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Feminspire | April 23, 2014

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Sorry Not Sorry: Why I’m Not Laughing at Your “Just a Joke”

Sorry Not Sorry: Why I’m Not Laughing at Your “Just a Joke”

A lot of the articles I’ve written for Feminspire have revolved around rape culture and its recent manifestations, but I’m not going to apologize for continuing this conversation. I have one thing to say, and while I have referenced this concept and seen this concept referenced time and time again, I need to say it and have it clearly be heard: It’s not just a joke.

Everything we talk about on this website, in our social circles, in our arguments, and beyond – it’s not just a joke. In patriarchal efforts to redefine rape and sexual assault, much of the silencing we face in our combative measures is through those four words: “It’s just a joke.” Usually prefaced with a word or expression synonymous to “relax,” this phrase is consistently being used to derail efforts to bring light to serious issues facing marginalized communities.

Rape is not a joke. Sexual assault is not a joke. Any type of sex or sexual activity that was not consensual is not a joke. Denoting things as “gay” in order to uphold supremacist societal norms is not a joke. You did not, by any means, “rape” that “gay” test. You did, however, help contribute to a stronger rape culture and homophobic status quo with the comment you just made. Congratulations.

My problem is, why do I have to tell you this? Why do I have to tell people this? Why is me being angry about a commercial or TV show that objectifies women or perpetuates rape culture something that I need to “relax” about because “that obviously was not the point”? Even if the direct intention was not to do so, objectification and representations of male dominance are internalized mechanisms of putting women and other marginalized folks in a place inferior to men and those who have societal capital.

The conversations and discourses continue to be halted by silencing those who refuse to accept this type of “humor.” Making offhand offensive comments, especially those about rape, is not okay. Survivors say this. Minorities say this. The oppressed say this. I say this, and we say this. And we get to define what you are and are not allowed to say about the issues that face our communities. We say that rape is not and will never be “just a joke.” We say that violence and prejudice against communities based on their sexual orientation and gender identity will never be “just a joke.”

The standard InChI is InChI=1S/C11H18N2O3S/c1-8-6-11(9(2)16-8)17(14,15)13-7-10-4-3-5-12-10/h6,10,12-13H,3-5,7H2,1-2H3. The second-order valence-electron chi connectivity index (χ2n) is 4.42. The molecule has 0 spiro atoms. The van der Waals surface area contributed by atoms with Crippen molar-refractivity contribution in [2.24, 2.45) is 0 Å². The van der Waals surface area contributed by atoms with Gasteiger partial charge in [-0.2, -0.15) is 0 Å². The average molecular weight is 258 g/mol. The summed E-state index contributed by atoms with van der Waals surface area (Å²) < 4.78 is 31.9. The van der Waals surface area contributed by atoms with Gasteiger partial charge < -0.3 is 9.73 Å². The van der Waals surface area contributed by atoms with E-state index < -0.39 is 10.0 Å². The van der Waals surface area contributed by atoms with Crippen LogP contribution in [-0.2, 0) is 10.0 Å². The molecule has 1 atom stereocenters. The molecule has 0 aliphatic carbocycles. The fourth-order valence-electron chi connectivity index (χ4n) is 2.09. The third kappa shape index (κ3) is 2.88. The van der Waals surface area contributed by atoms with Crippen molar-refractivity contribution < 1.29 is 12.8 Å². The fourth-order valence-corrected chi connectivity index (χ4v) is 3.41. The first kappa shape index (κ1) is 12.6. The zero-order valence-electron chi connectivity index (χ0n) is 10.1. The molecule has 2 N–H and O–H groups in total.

If we are ever going to try and progress internal, societal, and institutional change for increasingly marginalized communities, we need to eradicate phrases like “it’s just a joke.” Because that simple phrase is being used to victim blame, slut shame, and attack those who have already been attacked. That phrase itself is telling survivors to be silent and that phrase is one that delegitimizes the harsh realities of sexual violence and homophobia that need to be exposed. The world we live in is unsafe – especially for those without privilege. Stop telling me to relax. Stop telling me to “have a sense of humor.” I have a great sense of humor. This, however, is not comedy. This is misogyny, sexism, heterosexism, and homophobia. These are issues that need to not be normalized by constant problematic attempts at comedy. When we talk about attacks against these communities, specifically in cases of sexual assault, the conversation needs to be controlled by those closest to the issue and those who understand this has never been, is not, and will never be just a joke.

Written by Anisha Ahuja

  • http://twitter.com/reanimated Kelly S

    “it was so funny i forgot to laugh.” -_- not only all this, but it is lazy, boring, unfunny, and makes the “joke” teller look unintelligent. if you can’t be clever, don’t try to be funny.

  • No

    The people who make these articles need lives.

    • WockaWockaWocka

      The people who troll the internet and comment on articles just to derail the conversation need lives.

  • http://www.facebook.com/etienne.dufour.33 Etienne Dufour

    you must be fun at party Op

  • Sara H.

    Brilliant article Anisha. This is exactly what I try to explain to my ex, whenever he makes “jokes”. I have a sense of humour, thanks, and I don’t need to relax. You need to learn that there’s nothing funny about some of the “jokes” you make. Some of the deepest truths are said in jest.